·      Iodine- we were concerned about iodine levels when preparing for the iodine treatment, but Dr. Caspar-Bell told us that this would only mean that, “If you live in Vancouver, you would have to move to Saskatchewan.” What she was implying with this joke is that unless one eats seaweed and fish every day, iodine levels won’t be a major concern. She did advise to take it easy on the sushi though.

As it stands now, it’s April 8th. The sun is shining. It’s 16 degrees Celsius after a long, cold winter. My dog wants to go outside, and so do I. I’m feeling good.

Mr. Chuck D & Me by alec vanderboom

“@MrChuckD is now following you on Twitter!” My mind completely cleared when I saw this notification on my phone just after midnight on St. Patrick’s Day, 2014. The fact that Chuck D, the living legend MC of Public Enemy, made a connection with me blew me away. To think that one of my musical idols since childhood, a man who exposed me to new music and expanded my global mindset, had taken the time to click on my Twitter feed and hit “Follow,” blew me away. But what really affected me most positively was not the social media induced all-out ego-explosion of having Chuck D at the top of my list of followers, it was the timing of the moment and--specifically--the moment that preceded this connection.
When I received the notification, I was lying on my bed, trying to relax after what I might call an anxiety attack. Feeling dizzy, and trying to rid myself of the rush of negative emotions that were overwhelming me, I needed to lie down. I had just been looking in the mirror, inspecting for the first time my newly acquired eight-inch, heavily stapled incision that extends from the left side of my neck below the Adam’s apple to my right earlobe. The reason for the scar? A surgery on March 11th to remove my thyroid gland and lymph nodes on the right side of my neck. The reason for the surgery? Papillary thyroid cancer.
Now, I can imagine friends and family who didn’t know about my condition being relatively shocked at this news, so I’ll now take the time to assure you that I am going to be fine. My excellent surgeon, Dr. Christian, pointed out the oxymoron of this type of cancer being the “good cancer,” but I’ll get back to that later. (Time for a choose your own adventure here: if you’re not feeling as optimistic as Jenn and I are, skip ahead four paragraphs or so; if you’re cool with it, read on.)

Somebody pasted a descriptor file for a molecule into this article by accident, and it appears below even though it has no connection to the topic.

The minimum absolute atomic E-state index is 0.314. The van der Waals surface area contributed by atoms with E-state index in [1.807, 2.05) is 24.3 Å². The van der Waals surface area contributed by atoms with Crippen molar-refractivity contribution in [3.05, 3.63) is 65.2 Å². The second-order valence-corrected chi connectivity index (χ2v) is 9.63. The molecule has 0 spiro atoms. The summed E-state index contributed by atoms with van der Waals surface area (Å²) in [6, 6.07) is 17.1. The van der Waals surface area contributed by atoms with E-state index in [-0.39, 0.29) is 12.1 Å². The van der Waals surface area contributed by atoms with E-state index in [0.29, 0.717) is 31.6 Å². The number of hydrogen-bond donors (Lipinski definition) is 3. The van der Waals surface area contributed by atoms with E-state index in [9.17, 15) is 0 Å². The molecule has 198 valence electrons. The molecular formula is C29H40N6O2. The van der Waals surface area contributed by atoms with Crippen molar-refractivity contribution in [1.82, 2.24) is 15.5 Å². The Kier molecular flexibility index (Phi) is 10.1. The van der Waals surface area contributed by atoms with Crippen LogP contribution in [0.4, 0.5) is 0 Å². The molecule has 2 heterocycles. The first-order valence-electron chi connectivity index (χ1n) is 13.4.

So how did I end up in this position? About a year ago, I began noticing that I was clearing my throat far too much. My family doctor pointed to allergies, given the time of year, but I knew that something was different--especially considering that I also noticed a decline in my energy. By the end of June, my throat was so irritated that I lost my voice when playing my second gig at the Saskatchewan Jazz Fest. This was an anomaly for me, something that had only occurred once in my singing career. This fact became even more worrisome when my voice continued to be affected for 10-12 days after that gig. In the meantime, at the beginning of July, a massage therapist discovered a bump on the right side of my neck. “It’s probably a lymph node,” I said, like I knew what I was talking about. Jenn and I were about to travel to Croatia, so my doctor gave me a prescription for some antibiotics, and a referral for an ultrasound when we returned from our trip. When we returned from our amazing vacation, I had my first ultrasound on August 9th. The images showed two swollen lymph nodes, so I was asked to follow-up in 6-8 weeks. On September 27th, my second ultrasound showed no changes. After returning from the Break Out West music festival in Calgary, my bloodwork was normal. Again, I was instructed to follow-up in 6-8 weeks.
On December 6th, stuff started to get real. I had a different radiologist this time. He had the technician take multiple images until he was clear on what he was seeing. He sat down with me and took the time to explain, with little medical jargon, exactly what he was seeing. He pointed out how weird it was that these swollen lymph nodes were still hanging around, lining up outside the club under my right ear, so he asked if he could take an image of my thyroid. After all, when there’s a lineup outside the club, sometimes you go in to find that something’s really going down; other times, it’s just a facade and the hype will die down, so you can move on. When he returned, he took all the time necessary to explain that many people have nodules on their thyroids and these are most often harmless. However, I had one on the right side that showed signs of possible calcification. He eased my anxious mind by telling me that even in the worst case scenario, the problem would be treatable.